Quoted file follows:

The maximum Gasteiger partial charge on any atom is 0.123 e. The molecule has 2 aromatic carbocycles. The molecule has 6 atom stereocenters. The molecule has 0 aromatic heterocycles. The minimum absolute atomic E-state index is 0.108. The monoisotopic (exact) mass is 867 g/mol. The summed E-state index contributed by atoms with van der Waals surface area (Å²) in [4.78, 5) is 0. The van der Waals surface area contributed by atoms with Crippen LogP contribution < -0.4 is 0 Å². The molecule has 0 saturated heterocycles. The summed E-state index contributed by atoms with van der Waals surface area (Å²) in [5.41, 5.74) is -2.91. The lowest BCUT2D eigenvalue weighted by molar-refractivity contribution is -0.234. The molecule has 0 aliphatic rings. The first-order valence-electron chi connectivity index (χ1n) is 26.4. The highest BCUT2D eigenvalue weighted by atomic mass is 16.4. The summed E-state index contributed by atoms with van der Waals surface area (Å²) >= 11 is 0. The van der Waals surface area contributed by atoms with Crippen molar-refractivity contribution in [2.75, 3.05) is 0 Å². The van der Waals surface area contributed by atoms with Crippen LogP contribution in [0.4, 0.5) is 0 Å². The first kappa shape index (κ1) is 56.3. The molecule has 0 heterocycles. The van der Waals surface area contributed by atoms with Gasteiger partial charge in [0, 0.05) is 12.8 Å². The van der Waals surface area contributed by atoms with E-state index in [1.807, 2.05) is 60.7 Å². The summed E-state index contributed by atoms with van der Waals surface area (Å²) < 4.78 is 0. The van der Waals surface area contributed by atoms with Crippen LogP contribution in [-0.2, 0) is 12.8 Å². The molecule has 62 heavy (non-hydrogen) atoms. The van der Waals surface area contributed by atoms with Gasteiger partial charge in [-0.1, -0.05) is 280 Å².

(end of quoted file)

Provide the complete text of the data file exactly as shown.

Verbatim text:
The maximum Gasteiger partial charge on any atom is 0.123 e. The molecule has 2 aromatic carbocycles. The molecule has 6 atom stereocenters. The molecule has 0 aromatic heterocycles. The minimum absolute atomic E-state index is 0.108. The monoisotopic (exact) mass is 867 g/mol. The summed E-state index contributed by atoms with van der Waals surface area (Å²) in [4.78, 5) is 0. The van der Waals surface area contributed by atoms with Crippen LogP contribution < -0.4 is 0 Å². The molecule has 0 saturated heterocycles. The summed E-state index contributed by atoms with van der Waals surface area (Å²) in [5.41, 5.74) is -2.91. The lowest BCUT2D eigenvalue weighted by molar-refractivity contribution is -0.234. The molecule has 0 aliphatic rings. The first-order valence-electron chi connectivity index (χ1n) is 26.4. The highest BCUT2D eigenvalue weighted by atomic mass is 16.4. The summed E-state index contributed by atoms with van der Waals surface area (Å²) >= 11 is 0. The van der Waals surface area contributed by atoms with Crippen molar-refractivity contribution in [2.75, 3.05) is 0 Å². The van der Waals surface area contributed by atoms with Crippen LogP contribution in [0.4, 0.5) is 0 Å². The first kappa shape index (κ1) is 56.3. The molecule has 0 heterocycles. The van der Waals surface area contributed by atoms with Gasteiger partial charge in [0, 0.05) is 12.8 Å². The van der Waals surface area contributed by atoms with E-state index in [1.807, 2.05) is 60.7 Å². The summed E-state index contributed by atoms with van der Waals surface area (Å²) < 4.78 is 0. The van der Waals surface area contributed by atoms with Crippen LogP contribution in [-0.2, 0) is 12.8 Å². The molecule has 62 heavy (non-hydrogen) atoms. The van der Waals surface area contributed by atoms with Gasteiger partial charge in [-0.1, -0.05) is 280 Å².